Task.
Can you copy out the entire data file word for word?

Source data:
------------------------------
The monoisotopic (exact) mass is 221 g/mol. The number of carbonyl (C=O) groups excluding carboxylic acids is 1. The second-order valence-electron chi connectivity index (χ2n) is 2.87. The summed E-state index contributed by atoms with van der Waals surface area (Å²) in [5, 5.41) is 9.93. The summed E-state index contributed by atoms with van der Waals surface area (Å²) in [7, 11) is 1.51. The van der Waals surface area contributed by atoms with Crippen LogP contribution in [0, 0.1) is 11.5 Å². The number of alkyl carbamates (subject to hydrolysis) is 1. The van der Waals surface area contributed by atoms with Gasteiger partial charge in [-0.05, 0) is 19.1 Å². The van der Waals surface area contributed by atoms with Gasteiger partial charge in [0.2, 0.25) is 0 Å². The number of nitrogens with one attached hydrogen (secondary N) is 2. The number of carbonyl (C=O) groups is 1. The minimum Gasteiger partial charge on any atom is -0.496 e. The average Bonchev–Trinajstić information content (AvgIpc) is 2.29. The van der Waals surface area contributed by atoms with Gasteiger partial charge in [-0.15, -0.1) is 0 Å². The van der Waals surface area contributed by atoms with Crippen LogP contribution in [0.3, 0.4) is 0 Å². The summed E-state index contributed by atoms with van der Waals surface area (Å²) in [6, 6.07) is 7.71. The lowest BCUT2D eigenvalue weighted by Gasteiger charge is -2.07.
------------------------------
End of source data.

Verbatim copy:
The monoisotopic (exact) mass is 221 g/mol. The number of carbonyl (C=O) groups excluding carboxylic acids is 1. The second-order valence-electron chi connectivity index (χ2n) is 2.87. The summed E-state index contributed by atoms with van der Waals surface area (Å²) in [5, 5.41) is 9.93. The summed E-state index contributed by atoms with van der Waals surface area (Å²) in [7, 11) is 1.51. The van der Waals surface area contributed by atoms with Crippen LogP contribution in [0, 0.1) is 11.5 Å². The number of alkyl carbamates (subject to hydrolysis) is 1. The van der Waals surface area contributed by atoms with Gasteiger partial charge in [-0.05, 0) is 19.1 Å². The van der Waals surface area contributed by atoms with Gasteiger partial charge in [0.2, 0.25) is 0 Å². The number of nitrogens with one attached hydrogen (secondary N) is 2. The number of carbonyl (C=O) groups is 1. The minimum Gasteiger partial charge on any atom is -0.496 e. The average Bonchev–Trinajstić information content (AvgIpc) is 2.29. The van der Waals surface area contributed by atoms with Gasteiger partial charge in [-0.15, -0.1) is 0 Å². The van der Waals surface area contributed by atoms with Crippen LogP contribution in [0.3, 0.4) is 0 Å². The summed E-state index contributed by atoms with van der Waals surface area (Å²) in [6, 6.07) is 7.71. The lowest BCUT2D eigenvalue weighted by Gasteiger charge is -2.07.